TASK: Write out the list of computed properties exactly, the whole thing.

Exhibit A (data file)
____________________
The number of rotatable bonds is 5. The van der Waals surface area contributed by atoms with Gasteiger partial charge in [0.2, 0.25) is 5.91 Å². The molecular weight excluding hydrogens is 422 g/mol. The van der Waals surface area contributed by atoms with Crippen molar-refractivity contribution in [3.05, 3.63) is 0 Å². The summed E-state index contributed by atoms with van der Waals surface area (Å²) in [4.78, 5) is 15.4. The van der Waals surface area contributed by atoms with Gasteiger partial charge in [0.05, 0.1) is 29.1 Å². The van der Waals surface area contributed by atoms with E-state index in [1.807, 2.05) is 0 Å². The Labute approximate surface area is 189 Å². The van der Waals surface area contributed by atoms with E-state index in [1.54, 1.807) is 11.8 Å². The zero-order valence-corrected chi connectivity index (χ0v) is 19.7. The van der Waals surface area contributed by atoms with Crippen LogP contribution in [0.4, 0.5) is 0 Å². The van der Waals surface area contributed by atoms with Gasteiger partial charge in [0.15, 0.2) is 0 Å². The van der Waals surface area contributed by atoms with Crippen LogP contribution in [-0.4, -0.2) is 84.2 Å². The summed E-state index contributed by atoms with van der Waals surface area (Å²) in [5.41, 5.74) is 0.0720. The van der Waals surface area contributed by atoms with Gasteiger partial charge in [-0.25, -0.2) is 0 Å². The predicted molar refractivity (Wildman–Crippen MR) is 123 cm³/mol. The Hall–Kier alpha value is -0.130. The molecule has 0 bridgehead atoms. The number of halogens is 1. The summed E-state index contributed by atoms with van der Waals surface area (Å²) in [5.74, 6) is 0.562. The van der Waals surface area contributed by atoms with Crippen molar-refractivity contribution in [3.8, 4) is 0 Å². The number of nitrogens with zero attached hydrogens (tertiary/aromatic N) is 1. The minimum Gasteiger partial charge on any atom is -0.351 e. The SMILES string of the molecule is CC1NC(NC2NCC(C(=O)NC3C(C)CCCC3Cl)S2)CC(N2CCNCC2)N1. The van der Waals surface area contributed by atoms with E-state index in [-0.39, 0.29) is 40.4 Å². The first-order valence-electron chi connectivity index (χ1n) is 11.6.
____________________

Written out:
The number of rotatable bonds is 5. The van der Waals surface area contributed by atoms with Gasteiger partial charge in [0.2, 0.25) is 5.91 Å². The molecular weight excluding hydrogens is 422 g/mol. The van der Waals surface area contributed by atoms with Crippen molar-refractivity contribution in [3.05, 3.63) is 0 Å². The summed E-state index contributed by atoms with van der Waals surface area (Å²) in [4.78, 5) is 15.4. The van der Waals surface area contributed by atoms with Gasteiger partial charge in [0.05, 0.1) is 29.1 Å². The van der Waals surface area contributed by atoms with E-state index in [1.807, 2.05) is 0 Å². The Labute approximate surface area is 189 Å². The van der Waals surface area contributed by atoms with E-state index in [1.54, 1.807) is 11.8 Å². The zero-order valence-corrected chi connectivity index (χ0v) is 19.7. The van der Waals surface area contributed by atoms with Crippen LogP contribution in [0.4, 0.5) is 0 Å². The van der Waals surface area contributed by atoms with Gasteiger partial charge in [0.15, 0.2) is 0 Å². The van der Waals surface area contributed by atoms with Crippen LogP contribution in [-0.4, -0.2) is 84.2 Å². The summed E-state index contributed by atoms with van der Waals surface area (Å²) in [5.41, 5.74) is 0.0720. The van der Waals surface area contributed by atoms with Gasteiger partial charge in [-0.25, -0.2) is 0 Å². The predicted molar refractivity (Wildman–Crippen MR) is 123 cm³/mol. The Hall–Kier alpha value is -0.130. The molecule has 0 bridgehead atoms. The number of halogens is 1. The summed E-state index contributed by atoms with van der Waals surface area (Å²) in [5.74, 6) is 0.562. The van der Waals surface area contributed by atoms with Crippen molar-refractivity contribution in [3.8, 4) is 0 Å². The number of nitrogens with zero attached hydrogens (tertiary/aromatic N) is 1. The minimum Gasteiger partial charge on any atom is -0.351 e. The SMILES string of the molecule is CC1NC(NC2NCC(C(=O)NC3C(C)CCCC3Cl)S2)CC(N2CCNCC2)N1. The van der Waals surface area contributed by atoms with E-state index in [-0.39, 0.29) is 40.4 Å². The first-order valence-electron chi connectivity index (χ1n) is 11.6.